Costly festivities beckon as cooking oil prices surge
John Otini and Agencies
The cost of living is set to surge further with cooking oil prices hardening by up to 20 per cent in the run up to Christmas festivities on tight supplies of raw materials.
Prices of palm oil have shot up by more than 25 per cent in key source markets of Malaysia and Indonesia which have passed policies increasing bio-diesel content for automotive fuels, constraining supplies.
A Kuala Lumpur-based trader told Reuters that the surge in prices towards the end of the season is due to a tight supply outlook and Indonesia’s biodiesel plans. Indonesia is the world’s largest palm oil producer.
Kenya buys Sh54 billion worth of palm oil annually, one of its largest imports after crude petroleum. Imports from Malaysia fell by 32 per cent in 10 months to October compared to the same period the previous year on supply side shocks.
“If prices rise further I think importers will be forced to look for other markets, but African producers have very little stocks,” Bidco Group chief executive Thiagarajan Ramamurthy said.
A spot check on supermarket shelves by Business Hub indicates that prices are up by up to 20 per cent. Two litres of Rina cooking oil is going for Sh446 up from as Sh380 at Naivas Supermarkets in Nairobi.
Two litres of Top Fry is selling for Sh339 at Carrefour up from Sh300 in the last six months.
Kenya imported 133,000 tonnes from Malaysia down from 198,000 tonnes of palm oil in the period under review.
Malaysia and Indonesia are likely to increase the biodiesel content in motor fuels to 30 from 20 per cent and from 10 to 20 per cent , respectively from January.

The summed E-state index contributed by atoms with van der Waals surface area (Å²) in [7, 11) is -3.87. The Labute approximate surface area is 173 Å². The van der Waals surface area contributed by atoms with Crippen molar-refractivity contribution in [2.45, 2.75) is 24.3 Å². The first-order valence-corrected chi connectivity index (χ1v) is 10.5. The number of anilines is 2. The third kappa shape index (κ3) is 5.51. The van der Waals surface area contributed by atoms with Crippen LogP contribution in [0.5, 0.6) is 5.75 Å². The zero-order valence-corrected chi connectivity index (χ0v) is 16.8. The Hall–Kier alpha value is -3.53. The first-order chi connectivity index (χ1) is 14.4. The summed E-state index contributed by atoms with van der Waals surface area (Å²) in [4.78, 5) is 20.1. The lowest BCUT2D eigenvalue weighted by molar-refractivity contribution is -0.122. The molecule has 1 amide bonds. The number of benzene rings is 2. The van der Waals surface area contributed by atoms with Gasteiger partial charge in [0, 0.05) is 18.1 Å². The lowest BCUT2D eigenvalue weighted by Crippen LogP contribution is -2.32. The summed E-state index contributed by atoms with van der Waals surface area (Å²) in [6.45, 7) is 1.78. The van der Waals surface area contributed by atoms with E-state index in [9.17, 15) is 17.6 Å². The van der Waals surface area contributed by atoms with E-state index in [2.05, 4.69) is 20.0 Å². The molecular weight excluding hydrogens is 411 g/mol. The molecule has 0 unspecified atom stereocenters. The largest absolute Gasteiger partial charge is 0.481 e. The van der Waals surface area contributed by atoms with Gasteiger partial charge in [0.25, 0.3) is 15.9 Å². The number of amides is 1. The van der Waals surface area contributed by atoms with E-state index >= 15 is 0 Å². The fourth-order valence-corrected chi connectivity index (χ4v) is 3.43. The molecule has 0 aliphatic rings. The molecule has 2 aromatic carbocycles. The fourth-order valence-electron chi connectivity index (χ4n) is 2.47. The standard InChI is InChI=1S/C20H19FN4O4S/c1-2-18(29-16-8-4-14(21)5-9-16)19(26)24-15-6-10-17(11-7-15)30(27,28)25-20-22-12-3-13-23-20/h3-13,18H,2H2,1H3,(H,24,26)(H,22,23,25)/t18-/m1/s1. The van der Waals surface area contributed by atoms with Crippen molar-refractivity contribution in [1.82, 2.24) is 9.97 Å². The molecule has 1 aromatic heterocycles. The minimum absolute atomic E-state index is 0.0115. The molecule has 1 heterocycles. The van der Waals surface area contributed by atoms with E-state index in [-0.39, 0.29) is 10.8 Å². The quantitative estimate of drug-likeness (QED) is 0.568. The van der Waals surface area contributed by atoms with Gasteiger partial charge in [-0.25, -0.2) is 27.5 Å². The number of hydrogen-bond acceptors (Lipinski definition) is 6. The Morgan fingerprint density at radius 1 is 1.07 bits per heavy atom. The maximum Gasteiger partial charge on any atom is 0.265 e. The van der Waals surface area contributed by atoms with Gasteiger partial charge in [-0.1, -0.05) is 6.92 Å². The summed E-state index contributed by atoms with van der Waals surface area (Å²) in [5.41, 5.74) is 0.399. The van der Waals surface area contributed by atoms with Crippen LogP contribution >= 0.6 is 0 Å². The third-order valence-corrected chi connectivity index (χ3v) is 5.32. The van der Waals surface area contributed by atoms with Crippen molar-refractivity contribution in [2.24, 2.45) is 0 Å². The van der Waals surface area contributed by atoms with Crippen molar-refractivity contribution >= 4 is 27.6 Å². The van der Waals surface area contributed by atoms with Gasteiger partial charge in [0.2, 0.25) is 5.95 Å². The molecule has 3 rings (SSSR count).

Traders expect prices to move northward in the New Year. Palm oil price is expected to firm up by another $50 (Sh 5,082.50) per tonne from the current level within the next three months. This means that palm oil will become dearer.
Also crop damage due to heavy rains across Indonesia has pushed up prices of edible oils in the past few weeks.
China has bought significant volumes of palm oil ahead of the Chinese New Year. This, too, has firmed up prices. The Chinese new year starts on January 25.
Officials yesterday said the implementation of the country’s plan for biodiesel to contain 30 per cent palm-based fuel is expected to reduce fossil diesel fuel consumption by 165,000 bpd.
Kenya also makes cooking oil from sunflower, corn, macadamia and other seeds but most of the oil comes from palm oil.
Data from the US department of Agriculture shows that Kenya’s imports have been rising almost exponentially since 1964 and the graph has been taking on a vertical dimension lately. This means there is more room for oil production to meet demand.
The growing of palm trees has had a negative effect on the environment and source countries are now setting their eyes on Africa as their next source of oil.
It is reported that a third of all mammal species in Indonesia are considered to be critically endangered due to unsustainable growing of palm trees
In Africa, palm oil is produced in Central African Republic, Cote d’Ivoire, Cameroon, Democratic Republic of Congo, Sierra Leone, Ghana, and Liberia, Nigeria, Gabon and Congo.